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Burdens of An Ageing Population

A senior couple walking down an | Source:

Death is known as the “great equalizer”. It balances out populations in the world and regulates a healthy amount of people to live, play and enjoy the resources in our world. Between the period of life and death, we humans learn about the world, contribute our productivity and eventually retire. The number of people that belong in each of these categories has to remain relatively proportional, but advances in the medical field along with changes in social norms have affected this distribution of population, people are gaining a longer lifespan, expected to work more and on top refuse to retire.

The issue of an ageing population is a serious concern bringing influence and pressure on many societies and their structures. As individual citizens, aka the most important frameworks of the society, there are various indirect impacts of such a phenomenon on us, depending on what society or country we are from, what role we take in the society and in our home, and what responsibilities we carry.

This article will attempt to explain the issue of population ageing and the presence of it in our current world, to spark concerns on how the issue is being addressed, what the different generations are facing, and conclude with a short question of what our future lifestyles might be like under the effects of population ageing.


The World Health Organization defines the “ageing population” as a "continued decline in fertility rates and increased life expectancy", meaning that the rate of birth is going down while the average death age is going up, causing the average age of the society to increase. While the two main statistical pieces of population-ageing evidence are an increase in life expectancy and a decline in fertility rates, for us to understand more key factors, it is important to find out the root causes of these two phenomenons through an analytical lens.

Our life expectancy is increasing. In the US, a 75-year-old today has the same mortality rate as a 65-year-old in 1952. This means that if a 65 year old in 1952 was as likely to die as a 75 year old today. Similarly, in Japan, 80 is the ‘new 65’. To make a weighted comparison, today’s 75-year-olds are not any older than the 65-year-olds of the 1950s (the World Economic Forum).

Decreased mortality rate causes such a phenomenon. The decrease in mortality rate greatly results from four advancements: better healthcare (essentially better clinical care), disease curing advancements, the spread of knowledge, and health products.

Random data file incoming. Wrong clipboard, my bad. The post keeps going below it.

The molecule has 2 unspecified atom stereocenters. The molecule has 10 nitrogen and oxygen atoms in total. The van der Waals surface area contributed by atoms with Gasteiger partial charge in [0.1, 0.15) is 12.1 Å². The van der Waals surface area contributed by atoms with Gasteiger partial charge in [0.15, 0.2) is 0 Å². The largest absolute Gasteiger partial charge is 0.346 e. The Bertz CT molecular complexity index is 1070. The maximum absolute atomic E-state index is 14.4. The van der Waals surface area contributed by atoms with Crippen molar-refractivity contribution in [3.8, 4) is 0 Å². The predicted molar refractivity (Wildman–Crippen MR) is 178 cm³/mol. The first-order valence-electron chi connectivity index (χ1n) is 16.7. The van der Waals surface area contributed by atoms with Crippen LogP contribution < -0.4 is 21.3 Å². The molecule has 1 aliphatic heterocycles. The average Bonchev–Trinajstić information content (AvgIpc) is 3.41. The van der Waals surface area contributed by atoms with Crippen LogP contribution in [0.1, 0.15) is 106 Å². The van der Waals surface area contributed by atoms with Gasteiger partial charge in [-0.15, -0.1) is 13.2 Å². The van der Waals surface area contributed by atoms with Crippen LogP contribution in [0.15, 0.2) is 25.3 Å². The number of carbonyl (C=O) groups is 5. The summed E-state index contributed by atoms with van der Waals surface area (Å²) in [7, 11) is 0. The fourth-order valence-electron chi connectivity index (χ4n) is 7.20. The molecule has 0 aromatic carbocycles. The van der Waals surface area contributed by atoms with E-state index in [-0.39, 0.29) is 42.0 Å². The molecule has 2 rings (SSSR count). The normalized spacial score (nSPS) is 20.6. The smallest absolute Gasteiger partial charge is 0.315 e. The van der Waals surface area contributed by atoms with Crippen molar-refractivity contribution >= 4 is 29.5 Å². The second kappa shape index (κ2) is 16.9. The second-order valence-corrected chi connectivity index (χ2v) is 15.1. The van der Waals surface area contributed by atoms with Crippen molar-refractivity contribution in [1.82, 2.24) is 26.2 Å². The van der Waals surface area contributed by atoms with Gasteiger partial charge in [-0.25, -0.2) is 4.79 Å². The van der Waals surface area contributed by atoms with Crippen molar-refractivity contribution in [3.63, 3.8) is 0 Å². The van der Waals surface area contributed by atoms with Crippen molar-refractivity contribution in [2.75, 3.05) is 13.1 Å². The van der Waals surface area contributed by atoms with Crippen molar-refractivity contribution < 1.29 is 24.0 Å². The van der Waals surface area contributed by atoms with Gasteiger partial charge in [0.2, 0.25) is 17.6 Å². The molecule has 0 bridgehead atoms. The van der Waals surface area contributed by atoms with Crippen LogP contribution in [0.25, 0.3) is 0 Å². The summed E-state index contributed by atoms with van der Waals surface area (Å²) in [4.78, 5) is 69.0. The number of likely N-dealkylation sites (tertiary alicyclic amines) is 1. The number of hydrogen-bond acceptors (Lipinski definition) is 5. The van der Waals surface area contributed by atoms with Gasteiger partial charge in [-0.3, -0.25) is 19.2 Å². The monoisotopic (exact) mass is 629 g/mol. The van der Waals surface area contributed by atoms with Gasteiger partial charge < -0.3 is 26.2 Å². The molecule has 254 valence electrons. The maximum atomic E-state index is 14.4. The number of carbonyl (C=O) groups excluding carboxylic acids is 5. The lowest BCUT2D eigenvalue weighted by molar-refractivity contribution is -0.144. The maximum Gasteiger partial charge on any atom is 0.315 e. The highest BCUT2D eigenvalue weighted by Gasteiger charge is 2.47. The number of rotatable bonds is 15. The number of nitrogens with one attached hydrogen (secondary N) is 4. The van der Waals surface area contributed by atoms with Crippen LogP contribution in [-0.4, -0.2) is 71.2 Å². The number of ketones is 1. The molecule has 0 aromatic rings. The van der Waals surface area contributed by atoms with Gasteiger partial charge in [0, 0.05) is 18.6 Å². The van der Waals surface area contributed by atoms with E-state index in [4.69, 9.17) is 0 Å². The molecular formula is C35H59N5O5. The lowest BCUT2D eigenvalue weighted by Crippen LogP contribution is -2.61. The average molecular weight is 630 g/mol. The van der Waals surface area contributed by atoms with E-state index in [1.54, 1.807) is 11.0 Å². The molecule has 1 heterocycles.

One, better clinical care involves hospitals and the medical and manufacturing industries to design and contribute to efficient medical procedures, accompanied by the growth of hospital numbers in developing countries. Two, disease curing advancements have been prominent on the news for the past decades, especially with pneumonia and influenza being greatly researched and their death rates being greatly minimized by lots of antibiotics and other treatments. Three, Pharmaceutical supplies are pushed by the market competitions, with the best of the best medicines delivered to the general public in an easily accessible fashion under different healthcare policies. Finally, there is no bigger factor to the lower mortality rate than better nutritional and medical knowledge. Greater knowledge around diseases like diabetes and obesity, and awareness towards mental health, compiled into actions by organizations like WHO and FDA have significantly influenced our perspective on senescence and have directly impacted the mortality rate.

However, the cause of the low fertility rate relates less to tech development, but rather the change of social structure and responsibility. Again, take Japan for example. The estimated number of babies born in the country in 2019 fell to 864,000 -- the lowest since records began in 1899 -- according to a report published Tuesday by the Ministry of Health, Labor and Welfare. This could be due to these reasons: One, shrinking and temporary employment resulting in an insecure job market. Two, overworking, which unsurprisingly, has risen to become an even larger issue/phenomenon in recent years.

Because of these developments, in Japan, a name has been popularized for those suffering from overworking. "Karoshi 過労死", which is literally defined as "death from overworking", a sentiment many Japanese works share. A 2016 report examining numerous karoshi cases and their causes of death found that more than 20% of people in a survey of 10,000 Japanese workers said they worked at least 80 hours of overtime a month.

Finally, a comparison between the US and Japan could implicitly demonstrate the influence of World War II as a direct factor of an increase in population. In the US, there have been two main spikes of generational population increase: the first spike being the 1920s economic prosperity, the other spike being the baby boomers from the war. On the contrary, we can see an instance of a steady increase in the population of Japan. As a country that heavily participated in the war and suffered a great economic loss, Japan's population was led to a precipitous decline in its average birth rate, and to a dramatic restructuring of its age distribution.


Knowing the main causes of an increase in population ageing, it is worth mentioning the current situation and the extent of the phenomenon. In Japan, the median age has risen from 26 in 1952 to 46 today. In China, it has risen from 24 to 37 over the same period and is expected to reach 48 by 2050. On the surface, different social circumstances resulted in an increase in numbers and proportions of people who are over sixty, but deeper results of societal ageing are also viewed as bad news for the economy because they mean that fewer people work and contribute to economic growth, and more people collect pensions and demand health care. The increase in OADR (old-age dependency ratio) is implying slower economic growth and mounting pressure on public budgets.